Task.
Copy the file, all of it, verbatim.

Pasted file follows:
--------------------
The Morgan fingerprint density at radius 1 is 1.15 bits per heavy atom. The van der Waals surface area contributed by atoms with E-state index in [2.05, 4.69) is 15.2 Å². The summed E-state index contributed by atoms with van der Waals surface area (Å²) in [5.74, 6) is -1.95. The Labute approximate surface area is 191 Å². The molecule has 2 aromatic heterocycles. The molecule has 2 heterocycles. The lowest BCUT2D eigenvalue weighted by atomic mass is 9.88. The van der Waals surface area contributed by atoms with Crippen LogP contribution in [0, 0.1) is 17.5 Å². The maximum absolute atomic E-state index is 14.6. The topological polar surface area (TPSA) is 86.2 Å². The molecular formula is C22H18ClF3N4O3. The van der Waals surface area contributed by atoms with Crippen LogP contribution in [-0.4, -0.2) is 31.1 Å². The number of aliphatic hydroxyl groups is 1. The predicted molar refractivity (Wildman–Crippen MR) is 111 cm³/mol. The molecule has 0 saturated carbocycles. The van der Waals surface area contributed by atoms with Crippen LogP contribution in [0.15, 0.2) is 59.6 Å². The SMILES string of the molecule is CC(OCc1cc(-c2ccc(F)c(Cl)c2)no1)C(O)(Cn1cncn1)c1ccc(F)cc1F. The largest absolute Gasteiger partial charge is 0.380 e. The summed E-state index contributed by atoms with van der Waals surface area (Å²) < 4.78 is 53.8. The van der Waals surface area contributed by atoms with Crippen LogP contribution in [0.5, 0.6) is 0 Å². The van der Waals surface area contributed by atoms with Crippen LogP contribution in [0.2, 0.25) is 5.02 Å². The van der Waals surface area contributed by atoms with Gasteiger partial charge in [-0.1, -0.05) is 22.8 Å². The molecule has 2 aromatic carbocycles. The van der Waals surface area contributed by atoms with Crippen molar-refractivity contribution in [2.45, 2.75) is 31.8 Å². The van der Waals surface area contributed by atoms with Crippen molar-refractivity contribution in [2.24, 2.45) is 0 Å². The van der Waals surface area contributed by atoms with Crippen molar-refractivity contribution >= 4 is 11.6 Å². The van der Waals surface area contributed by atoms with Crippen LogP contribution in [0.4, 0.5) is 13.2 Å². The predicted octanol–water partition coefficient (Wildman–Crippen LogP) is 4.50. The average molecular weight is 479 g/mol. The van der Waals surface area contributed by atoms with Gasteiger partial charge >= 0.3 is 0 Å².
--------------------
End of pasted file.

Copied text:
The Morgan fingerprint density at radius 1 is 1.15 bits per heavy atom. The van der Waals surface area contributed by atoms with E-state index in [2.05, 4.69) is 15.2 Å². The summed E-state index contributed by atoms with van der Waals surface area (Å²) in [5.74, 6) is -1.95. The Labute approximate surface area is 191 Å². The molecule has 2 aromatic heterocycles. The molecule has 2 heterocycles. The lowest BCUT2D eigenvalue weighted by atomic mass is 9.88. The van der Waals surface area contributed by atoms with Crippen LogP contribution in [0, 0.1) is 17.5 Å². The maximum absolute atomic E-state index is 14.6. The topological polar surface area (TPSA) is 86.2 Å². The molecular formula is C22H18ClF3N4O3. The van der Waals surface area contributed by atoms with Crippen LogP contribution in [-0.4, -0.2) is 31.1 Å². The number of aliphatic hydroxyl groups is 1. The predicted molar refractivity (Wildman–Crippen MR) is 111 cm³/mol. The molecule has 0 saturated carbocycles. The van der Waals surface area contributed by atoms with Crippen LogP contribution in [0.15, 0.2) is 59.6 Å². The SMILES string of the molecule is CC(OCc1cc(-c2ccc(F)c(Cl)c2)no1)C(O)(Cn1cncn1)c1ccc(F)cc1F. The largest absolute Gasteiger partial charge is 0.380 e. The summed E-state index contributed by atoms with van der Waals surface area (Å²) < 4.78 is 53.8. The van der Waals surface area contributed by atoms with Crippen LogP contribution in [0.5, 0.6) is 0 Å². The van der Waals surface area contributed by atoms with Crippen LogP contribution in [0.2, 0.25) is 5.02 Å². The van der Waals surface area contributed by atoms with Gasteiger partial charge in [-0.1, -0.05) is 22.8 Å². The molecule has 2 aromatic carbocycles. The van der Waals surface area contributed by atoms with Crippen molar-refractivity contribution in [2.45, 2.75) is 31.8 Å². The van der Waals surface area contributed by atoms with Crippen molar-refractivity contribution in [2.24, 2.45) is 0 Å². The van der Waals surface area contributed by atoms with Crippen molar-refractivity contribution >= 4 is 11.6 Å². The van der Waals surface area contributed by atoms with Crippen LogP contribution in [0.4, 0.5) is 13.2 Å². The predicted octanol–water partition coefficient (Wildman–Crippen LogP) is 4.50. The average molecular weight is 479 g/mol. The van der Waals surface area contributed by atoms with Gasteiger partial charge >= 0.3 is 0 Å².